“(i) nutrition information shall first list those dietary ingredients that are present in the product in a significant amount and for which a recommendation for daily consumption has been established by the Secretary, except that a dietary ingredient shall not be required to be listed if it is not present in a significant amount, and shall list any other dietary ingredient present and identified as having no such recommendation;

“(ii) the listing of dietary ingredients shall include the quantity of each such ingredient (or of a proprietary blend of such ingredients) per serving; “(iii) the listing of dietary ingredients may include the source of a dietary ingredient; and

“(iv) the nutrition information shall immediately precede the ingredient information required under subclause

(i), except that no ingredient identified pursuant to subclause (i) shall be required to be identified a second time.”.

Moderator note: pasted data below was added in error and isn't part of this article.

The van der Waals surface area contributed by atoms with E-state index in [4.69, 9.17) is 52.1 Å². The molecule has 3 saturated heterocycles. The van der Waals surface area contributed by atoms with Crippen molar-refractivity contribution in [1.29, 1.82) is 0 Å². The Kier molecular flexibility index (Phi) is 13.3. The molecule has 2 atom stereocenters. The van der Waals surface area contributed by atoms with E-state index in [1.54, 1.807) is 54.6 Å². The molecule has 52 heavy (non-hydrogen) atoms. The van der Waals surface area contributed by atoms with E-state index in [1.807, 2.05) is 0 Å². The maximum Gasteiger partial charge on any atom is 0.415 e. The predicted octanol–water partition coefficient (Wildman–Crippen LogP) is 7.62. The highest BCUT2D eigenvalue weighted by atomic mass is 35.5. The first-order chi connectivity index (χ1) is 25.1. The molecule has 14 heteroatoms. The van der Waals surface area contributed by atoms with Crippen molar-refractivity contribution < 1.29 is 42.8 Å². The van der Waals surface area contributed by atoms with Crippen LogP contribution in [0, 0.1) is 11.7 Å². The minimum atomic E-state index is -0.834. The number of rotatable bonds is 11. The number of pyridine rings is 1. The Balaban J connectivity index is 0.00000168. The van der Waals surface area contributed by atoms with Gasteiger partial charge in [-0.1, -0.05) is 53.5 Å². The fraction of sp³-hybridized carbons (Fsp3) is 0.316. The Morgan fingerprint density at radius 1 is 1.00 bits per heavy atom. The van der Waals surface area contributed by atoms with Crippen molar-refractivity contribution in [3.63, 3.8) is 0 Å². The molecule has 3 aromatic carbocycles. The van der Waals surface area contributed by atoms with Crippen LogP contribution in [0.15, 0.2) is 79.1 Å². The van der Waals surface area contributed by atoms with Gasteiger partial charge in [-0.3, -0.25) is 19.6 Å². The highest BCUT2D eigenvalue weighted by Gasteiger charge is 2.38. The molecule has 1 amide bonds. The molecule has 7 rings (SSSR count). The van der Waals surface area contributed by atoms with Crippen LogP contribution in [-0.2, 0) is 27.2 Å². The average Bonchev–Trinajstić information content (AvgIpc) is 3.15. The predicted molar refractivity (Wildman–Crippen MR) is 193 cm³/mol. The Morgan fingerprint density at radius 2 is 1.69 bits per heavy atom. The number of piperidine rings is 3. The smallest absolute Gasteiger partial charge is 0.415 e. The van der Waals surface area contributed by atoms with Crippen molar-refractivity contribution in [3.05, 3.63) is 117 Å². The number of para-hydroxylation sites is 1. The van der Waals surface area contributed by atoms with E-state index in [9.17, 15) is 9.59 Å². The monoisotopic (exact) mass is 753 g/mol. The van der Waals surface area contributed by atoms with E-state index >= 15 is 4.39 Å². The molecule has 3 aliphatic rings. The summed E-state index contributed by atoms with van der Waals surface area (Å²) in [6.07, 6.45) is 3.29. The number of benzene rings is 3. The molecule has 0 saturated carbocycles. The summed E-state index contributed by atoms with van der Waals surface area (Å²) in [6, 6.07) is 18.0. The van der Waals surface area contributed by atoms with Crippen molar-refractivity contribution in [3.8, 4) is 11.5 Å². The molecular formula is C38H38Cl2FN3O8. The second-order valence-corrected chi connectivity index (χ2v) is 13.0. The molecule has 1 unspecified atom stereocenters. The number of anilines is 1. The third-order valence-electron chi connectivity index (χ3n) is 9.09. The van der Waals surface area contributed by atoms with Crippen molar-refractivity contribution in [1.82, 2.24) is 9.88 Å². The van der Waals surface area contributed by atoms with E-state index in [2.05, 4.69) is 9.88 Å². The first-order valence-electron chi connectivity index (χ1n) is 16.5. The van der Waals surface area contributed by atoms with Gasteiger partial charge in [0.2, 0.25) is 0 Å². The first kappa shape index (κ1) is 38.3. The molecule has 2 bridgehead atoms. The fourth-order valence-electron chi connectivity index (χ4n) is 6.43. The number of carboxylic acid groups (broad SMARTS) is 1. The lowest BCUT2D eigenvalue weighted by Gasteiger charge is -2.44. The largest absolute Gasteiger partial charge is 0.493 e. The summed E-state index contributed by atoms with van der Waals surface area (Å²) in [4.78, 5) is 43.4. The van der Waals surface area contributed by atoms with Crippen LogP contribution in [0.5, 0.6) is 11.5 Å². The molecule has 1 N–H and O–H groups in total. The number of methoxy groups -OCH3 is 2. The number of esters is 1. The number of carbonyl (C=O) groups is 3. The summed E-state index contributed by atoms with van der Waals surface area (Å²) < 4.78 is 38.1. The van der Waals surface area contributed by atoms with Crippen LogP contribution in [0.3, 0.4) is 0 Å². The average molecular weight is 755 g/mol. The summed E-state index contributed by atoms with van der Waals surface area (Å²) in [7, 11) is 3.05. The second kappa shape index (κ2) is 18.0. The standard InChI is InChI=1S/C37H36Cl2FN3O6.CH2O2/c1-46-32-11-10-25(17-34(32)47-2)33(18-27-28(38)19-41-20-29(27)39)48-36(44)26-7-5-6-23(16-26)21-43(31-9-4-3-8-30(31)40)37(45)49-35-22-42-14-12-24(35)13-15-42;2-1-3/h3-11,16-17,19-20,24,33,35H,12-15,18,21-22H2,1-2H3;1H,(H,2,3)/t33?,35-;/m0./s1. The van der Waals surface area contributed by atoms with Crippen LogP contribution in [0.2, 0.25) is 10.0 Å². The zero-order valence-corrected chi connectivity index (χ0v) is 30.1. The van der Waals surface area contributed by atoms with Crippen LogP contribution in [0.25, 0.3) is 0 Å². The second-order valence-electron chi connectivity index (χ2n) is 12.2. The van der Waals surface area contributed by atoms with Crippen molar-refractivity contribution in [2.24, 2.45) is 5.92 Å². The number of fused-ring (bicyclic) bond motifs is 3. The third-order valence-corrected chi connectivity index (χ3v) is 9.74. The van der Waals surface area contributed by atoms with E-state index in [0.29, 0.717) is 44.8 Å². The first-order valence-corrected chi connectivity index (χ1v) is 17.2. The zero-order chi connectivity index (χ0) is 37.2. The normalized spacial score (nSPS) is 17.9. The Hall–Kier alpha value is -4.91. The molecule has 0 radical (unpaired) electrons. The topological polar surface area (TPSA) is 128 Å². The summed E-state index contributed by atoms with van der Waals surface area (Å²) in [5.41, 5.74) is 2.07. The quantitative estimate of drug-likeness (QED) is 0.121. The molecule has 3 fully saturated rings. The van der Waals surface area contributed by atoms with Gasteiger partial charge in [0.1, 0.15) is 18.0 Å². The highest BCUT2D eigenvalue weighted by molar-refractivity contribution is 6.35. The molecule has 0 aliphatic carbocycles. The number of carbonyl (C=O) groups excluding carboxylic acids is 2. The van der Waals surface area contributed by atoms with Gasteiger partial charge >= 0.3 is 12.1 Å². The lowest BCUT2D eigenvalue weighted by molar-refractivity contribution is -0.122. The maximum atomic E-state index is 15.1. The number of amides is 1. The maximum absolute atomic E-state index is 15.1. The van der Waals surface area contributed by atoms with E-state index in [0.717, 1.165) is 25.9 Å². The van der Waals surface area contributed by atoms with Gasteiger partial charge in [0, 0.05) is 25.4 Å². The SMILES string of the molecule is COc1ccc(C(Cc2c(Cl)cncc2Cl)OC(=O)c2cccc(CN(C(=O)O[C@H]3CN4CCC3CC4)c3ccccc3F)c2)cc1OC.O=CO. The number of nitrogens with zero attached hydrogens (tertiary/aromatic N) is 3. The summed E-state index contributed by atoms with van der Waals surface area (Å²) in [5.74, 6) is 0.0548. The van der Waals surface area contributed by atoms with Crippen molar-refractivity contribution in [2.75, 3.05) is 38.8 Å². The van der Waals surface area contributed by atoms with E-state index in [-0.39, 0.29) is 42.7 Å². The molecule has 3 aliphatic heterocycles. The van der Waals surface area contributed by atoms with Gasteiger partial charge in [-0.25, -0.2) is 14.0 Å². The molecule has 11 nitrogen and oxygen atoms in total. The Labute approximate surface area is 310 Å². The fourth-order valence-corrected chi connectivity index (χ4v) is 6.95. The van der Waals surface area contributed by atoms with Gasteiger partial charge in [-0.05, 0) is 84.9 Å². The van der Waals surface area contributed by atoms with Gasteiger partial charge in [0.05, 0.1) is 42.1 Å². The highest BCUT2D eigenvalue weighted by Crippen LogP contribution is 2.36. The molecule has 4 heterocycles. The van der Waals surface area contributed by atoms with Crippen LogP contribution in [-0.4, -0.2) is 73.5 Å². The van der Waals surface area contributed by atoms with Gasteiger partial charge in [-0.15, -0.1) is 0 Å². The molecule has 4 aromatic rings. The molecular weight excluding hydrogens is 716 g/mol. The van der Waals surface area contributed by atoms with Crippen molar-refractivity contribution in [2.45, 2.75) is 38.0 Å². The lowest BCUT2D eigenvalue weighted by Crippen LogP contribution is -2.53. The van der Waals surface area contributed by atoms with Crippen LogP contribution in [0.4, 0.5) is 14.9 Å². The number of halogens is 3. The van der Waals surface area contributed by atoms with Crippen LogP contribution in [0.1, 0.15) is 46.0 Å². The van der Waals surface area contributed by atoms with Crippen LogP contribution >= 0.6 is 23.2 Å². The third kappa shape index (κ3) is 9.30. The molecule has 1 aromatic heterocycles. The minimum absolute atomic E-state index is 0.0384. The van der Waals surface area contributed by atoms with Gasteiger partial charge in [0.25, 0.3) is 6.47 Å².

(c) Percentage Level Claims. Section 403(r)(2) (21 U.S.C. 343(r)(2)) is amended by adding after clause (E) the following:

“(F) Subclause (i) clause (A) does not apply to a statement in the labeling of a dietary supplement that characterizes the percentage level of a dietary ingredient for which the Secretary has not established a reference daily intake, daily recommended value, or other recommendation for daily consumption.”.

(d) Vitamins and Minerals. Section 411(b)(2) (21 U.S.C. 350(b)(2)) is amended - (1) by striking “vitamins or minerals” and inserting “dietary supplement ingredients described in section 201(ff)”; (2) by striking “(2)(A)” and inserting “(2)”; and (3) by striking subparagraph (B). (e) Effective Date. Dietary supplements -

(1) may be labeled after the date of the enactment of this Act in accordance with the amendments made by this section, and (2) shall be labeled after December 31, 1996, in accordance with such amendments.


Siam Industries International, Co., Ltd.

23/555 Muban Thang Rot Fai Fang Tawan Tok Lane

Hua Hin, Phrachuap Khirikhan 77110 TH.

marketing@siamnatural.com


NaturePaq, inc.

83-5260 Mamalahoa Hwy.

Captain Cook, HI. 96704

PO Box 881 Kealakekua, HI. 96750

info@naturepaq.net